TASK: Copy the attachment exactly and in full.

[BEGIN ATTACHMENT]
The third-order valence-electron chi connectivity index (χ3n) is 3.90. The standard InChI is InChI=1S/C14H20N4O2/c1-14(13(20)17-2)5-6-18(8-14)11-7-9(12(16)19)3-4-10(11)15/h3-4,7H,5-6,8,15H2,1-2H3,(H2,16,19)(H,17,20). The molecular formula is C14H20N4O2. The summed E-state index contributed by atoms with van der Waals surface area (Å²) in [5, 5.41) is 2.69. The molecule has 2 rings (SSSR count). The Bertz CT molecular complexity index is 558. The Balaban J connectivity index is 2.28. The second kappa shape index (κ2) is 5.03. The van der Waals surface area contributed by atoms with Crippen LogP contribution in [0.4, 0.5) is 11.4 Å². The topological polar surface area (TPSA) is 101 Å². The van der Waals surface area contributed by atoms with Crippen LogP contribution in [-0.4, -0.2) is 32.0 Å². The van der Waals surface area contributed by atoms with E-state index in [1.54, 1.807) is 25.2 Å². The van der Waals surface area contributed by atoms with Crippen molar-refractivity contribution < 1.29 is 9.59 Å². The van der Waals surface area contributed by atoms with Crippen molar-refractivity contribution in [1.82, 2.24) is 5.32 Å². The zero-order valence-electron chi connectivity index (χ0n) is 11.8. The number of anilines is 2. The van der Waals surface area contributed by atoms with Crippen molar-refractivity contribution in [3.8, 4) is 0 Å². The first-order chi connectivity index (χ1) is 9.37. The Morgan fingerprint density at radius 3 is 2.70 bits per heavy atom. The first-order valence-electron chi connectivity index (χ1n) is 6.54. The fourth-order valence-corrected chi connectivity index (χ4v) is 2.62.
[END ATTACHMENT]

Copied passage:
The third-order valence-electron chi connectivity index (χ3n) is 3.90. The standard InChI is InChI=1S/C14H20N4O2/c1-14(13(20)17-2)5-6-18(8-14)11-7-9(12(16)19)3-4-10(11)15/h3-4,7H,5-6,8,15H2,1-2H3,(H2,16,19)(H,17,20). The molecular formula is C14H20N4O2. The summed E-state index contributed by atoms with van der Waals surface area (Å²) in [5, 5.41) is 2.69. The molecule has 2 rings (SSSR count). The Bertz CT molecular complexity index is 558. The Balaban J connectivity index is 2.28. The second kappa shape index (κ2) is 5.03. The van der Waals surface area contributed by atoms with Crippen LogP contribution in [0.4, 0.5) is 11.4 Å². The topological polar surface area (TPSA) is 101 Å². The van der Waals surface area contributed by atoms with Crippen LogP contribution in [-0.4, -0.2) is 32.0 Å². The van der Waals surface area contributed by atoms with E-state index in [1.54, 1.807) is 25.2 Å². The van der Waals surface area contributed by atoms with Crippen molar-refractivity contribution < 1.29 is 9.59 Å². The van der Waals surface area contributed by atoms with Crippen molar-refractivity contribution in [1.82, 2.24) is 5.32 Å². The zero-order valence-electron chi connectivity index (χ0n) is 11.8. The number of anilines is 2. The van der Waals surface area contributed by atoms with Crippen molar-refractivity contribution in [3.8, 4) is 0 Å². The first-order chi connectivity index (χ1) is 9.37. The Morgan fingerprint density at radius 3 is 2.70 bits per heavy atom. The first-order valence-electron chi connectivity index (χ1n) is 6.54. The fourth-order valence-corrected chi connectivity index (χ4v) is 2.62.